Saturday, October 16, 2010

Best of the week entry 1

Comes from Jorge Claudio, writing as a guest blogger for Ed Stetzer. Jorge makes an interesting comparison between Pharaoh's dream that was interpreted by Joseph of the fat years followed by lean year and how Joseph lead the preparations for the lean years:

Similarly, God has put today's church in charge; God has given the church the responsibility of executing His plans in both: 'fat cows' and 'lean cows' times. But, does the church have the same attitude? Has the church performed like Joseph in preparation for times like these?

I respectfully believe that the church is not facing circumstances but rather, consequences. For generations the church has failed to be ready for times of limitations and scarcity. Somehow we have "conformed to this world" by acting like the world.

This is the United States of America. For many this is "a good and spacious land, a land flowing with milk and honey" (we praise the Lord for that). But, this is a land where society and culture has taught generations of people (including us and our children) about abundance, about the importance of having more, of having bigger, of just having. This is a land where leaders are elected based on economy, taxes, and jobs - translation: based on the impact in our pockets. This is a land where people have learned to live in the border of financial collapse and to be 'happy' with it. This is a land where churches (or church members) had somehow supported that lifestyle with the assumption that 'fat cows' will always be among us. Now the church lives the consequences of not being able to do more when needed, because the church was not prepared.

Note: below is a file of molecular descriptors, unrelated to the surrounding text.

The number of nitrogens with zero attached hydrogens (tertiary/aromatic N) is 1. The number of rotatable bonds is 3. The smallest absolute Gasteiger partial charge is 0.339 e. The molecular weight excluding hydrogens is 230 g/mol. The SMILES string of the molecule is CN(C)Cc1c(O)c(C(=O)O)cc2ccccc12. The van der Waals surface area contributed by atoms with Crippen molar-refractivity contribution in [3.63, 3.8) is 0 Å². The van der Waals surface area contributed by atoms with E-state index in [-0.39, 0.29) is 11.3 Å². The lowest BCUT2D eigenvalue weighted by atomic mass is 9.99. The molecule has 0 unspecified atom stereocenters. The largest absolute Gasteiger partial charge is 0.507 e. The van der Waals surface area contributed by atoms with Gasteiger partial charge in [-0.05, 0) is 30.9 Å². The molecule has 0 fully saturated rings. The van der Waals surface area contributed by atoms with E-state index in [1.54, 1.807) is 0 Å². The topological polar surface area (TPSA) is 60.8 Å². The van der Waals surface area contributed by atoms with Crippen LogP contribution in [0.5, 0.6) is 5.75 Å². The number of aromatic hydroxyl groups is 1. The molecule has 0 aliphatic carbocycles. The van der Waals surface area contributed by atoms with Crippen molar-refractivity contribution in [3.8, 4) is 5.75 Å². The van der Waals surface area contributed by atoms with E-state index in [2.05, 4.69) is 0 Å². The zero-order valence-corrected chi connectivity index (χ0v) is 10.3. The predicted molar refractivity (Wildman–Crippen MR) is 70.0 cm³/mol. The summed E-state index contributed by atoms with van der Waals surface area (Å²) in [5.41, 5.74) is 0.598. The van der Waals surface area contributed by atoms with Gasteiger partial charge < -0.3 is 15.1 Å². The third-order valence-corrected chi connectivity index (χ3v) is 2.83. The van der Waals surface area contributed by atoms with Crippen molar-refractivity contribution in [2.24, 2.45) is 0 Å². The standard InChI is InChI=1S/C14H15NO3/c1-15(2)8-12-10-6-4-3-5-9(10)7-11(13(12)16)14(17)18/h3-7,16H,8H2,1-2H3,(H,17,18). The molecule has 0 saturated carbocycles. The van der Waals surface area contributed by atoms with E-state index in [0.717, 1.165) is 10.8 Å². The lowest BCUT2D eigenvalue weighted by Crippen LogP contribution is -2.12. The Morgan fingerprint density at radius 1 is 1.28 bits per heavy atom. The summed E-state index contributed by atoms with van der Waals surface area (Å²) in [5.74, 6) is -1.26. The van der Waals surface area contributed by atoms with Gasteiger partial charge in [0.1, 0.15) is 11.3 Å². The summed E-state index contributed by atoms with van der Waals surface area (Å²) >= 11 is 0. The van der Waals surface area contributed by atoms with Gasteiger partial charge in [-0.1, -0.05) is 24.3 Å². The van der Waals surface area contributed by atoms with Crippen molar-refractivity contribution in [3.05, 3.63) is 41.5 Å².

You see, in times when people (of all ages) are vulnerable, weak, confused and desperate, these would be GREAT times to expand ministries, but the church was not prepared for times like these. Instead of cutting, the church should be increasing counseling services, creating community support groups, providing emergency assistance, expanding Bible studies, planting new churches, etc., but the church was not prepared for times like these.

Personally, I believe that 'fat cows' will be back. But I wonder... Will the church be ready for the next cycle or will it miss yet another God-given opportunity?

This is a great analogy and a very sobering question. Not perfect by any means but I like what it has to say about the lack of vision in the church and the myopia that our cult of “my church” has created. When times are good and people are prosperous, the church responds by building more buildings, hiring more staff, investing in new audio visual equipment. When times are rough and people are hurting, the primary focus of the church is not on how to minister to those who are hurting but how to maintain the machinery of the church. What is tragic is not that church staff are losing their jobs, although that it is an individual hardship. What is truly tragic is that when times are bad, the church is not in a position to step up because it saw the fat years as an excuse to get fatter, not to be positioned for the lean years.

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